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Responding to social problems

One of the key difficulties in solving a social problem is identifying it, watch this video led by Dan to engage in discussing this issue.
One of the key difficulties in solving a social problem is identifying it – or at least reaching a wide enough consensus that something is an issue. Take for example free school meals out of term time. How do people know that children are going hungry once they are in their own home? What happens behind closed doors has long been considered private. Through the work of those who support families in poverty, the issue began to receive some attention. Charities, politicians, and eventually sports stars pressed the issue, raising it to national attention. Even when debate began however, not all were convinced of the scale of the issue. Nor was everybody in agreement as to whether something should be done.
For many, the responsibility to feed children is a private issue, not a public one. Even amongst those who felt something should be done, there was disagreement as to what. Should cash be given to families? Food vouchers? Food parcels? Who should decide who gets these? Who is responsible for administering vouchers or cash, or even delivering food parcels. In some areas families received an electronic voucher that they used at the supermarket. In other areas, school teachers were delivering food parcels. Responding to social problems needs first and foremost for knowledge about such problems. Research is important. Making sure we are truly capturing the real issue. Then we need to consider all the possible options at our disposal. What has worked before?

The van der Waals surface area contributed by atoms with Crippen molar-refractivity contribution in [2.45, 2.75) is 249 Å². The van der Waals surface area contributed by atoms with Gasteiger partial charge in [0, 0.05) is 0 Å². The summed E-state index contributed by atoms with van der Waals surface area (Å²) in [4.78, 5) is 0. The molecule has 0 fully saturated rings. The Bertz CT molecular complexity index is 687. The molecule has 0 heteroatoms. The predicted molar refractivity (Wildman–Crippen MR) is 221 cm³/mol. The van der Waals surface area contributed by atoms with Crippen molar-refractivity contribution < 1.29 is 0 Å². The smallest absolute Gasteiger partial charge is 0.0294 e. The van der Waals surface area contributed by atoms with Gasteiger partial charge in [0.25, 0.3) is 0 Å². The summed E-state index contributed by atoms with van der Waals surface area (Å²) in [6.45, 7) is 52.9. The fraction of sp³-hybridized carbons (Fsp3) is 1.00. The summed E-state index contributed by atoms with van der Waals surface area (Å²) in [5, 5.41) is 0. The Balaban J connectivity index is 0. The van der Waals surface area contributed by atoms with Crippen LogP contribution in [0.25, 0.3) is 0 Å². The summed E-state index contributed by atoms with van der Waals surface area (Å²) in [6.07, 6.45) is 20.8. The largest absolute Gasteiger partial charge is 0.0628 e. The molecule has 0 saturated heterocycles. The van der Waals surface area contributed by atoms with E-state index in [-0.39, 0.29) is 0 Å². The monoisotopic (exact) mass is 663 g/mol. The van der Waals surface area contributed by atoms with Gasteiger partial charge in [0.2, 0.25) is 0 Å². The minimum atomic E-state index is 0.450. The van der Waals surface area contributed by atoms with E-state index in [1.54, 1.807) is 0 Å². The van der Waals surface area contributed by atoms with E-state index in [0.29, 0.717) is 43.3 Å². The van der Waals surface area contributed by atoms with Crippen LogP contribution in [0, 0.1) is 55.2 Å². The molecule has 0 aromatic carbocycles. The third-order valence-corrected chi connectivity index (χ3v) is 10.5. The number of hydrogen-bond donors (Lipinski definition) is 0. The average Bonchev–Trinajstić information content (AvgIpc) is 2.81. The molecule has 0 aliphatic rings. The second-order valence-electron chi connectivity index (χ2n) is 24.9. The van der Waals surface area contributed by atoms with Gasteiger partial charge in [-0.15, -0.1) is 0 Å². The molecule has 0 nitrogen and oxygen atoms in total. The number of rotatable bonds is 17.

What has failed before? What works elsewhere and what doesn’t? There is no ‘one-size fits all’ formula. Some issues require a big-picture approach and national policy. Others might be best led by local teams with knowledge of those local intricacies and existing relationships with those affected. Almost all approaches require resources though – time and money. How do we decide where to spend our time and money? How do we prioritise? How do we strike a balance between supporting people and enabling them to support themselves? These are tough questions. We find that it isn’t always the best policy or solution that is adopted. Sometimes this is for political reasons, sometimes for economic reasons, often because of a lack of knowledge or unintended consequences.
Usually it is a mixture of all. We can however continually monitor, evaluate, and improve policy. And importantly, ensure that it is genuinely useful to those who it is intended to support.

One of the key difficulties in solving a social problem is identifying it.

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Understanding and Solving Poverty and Inequality

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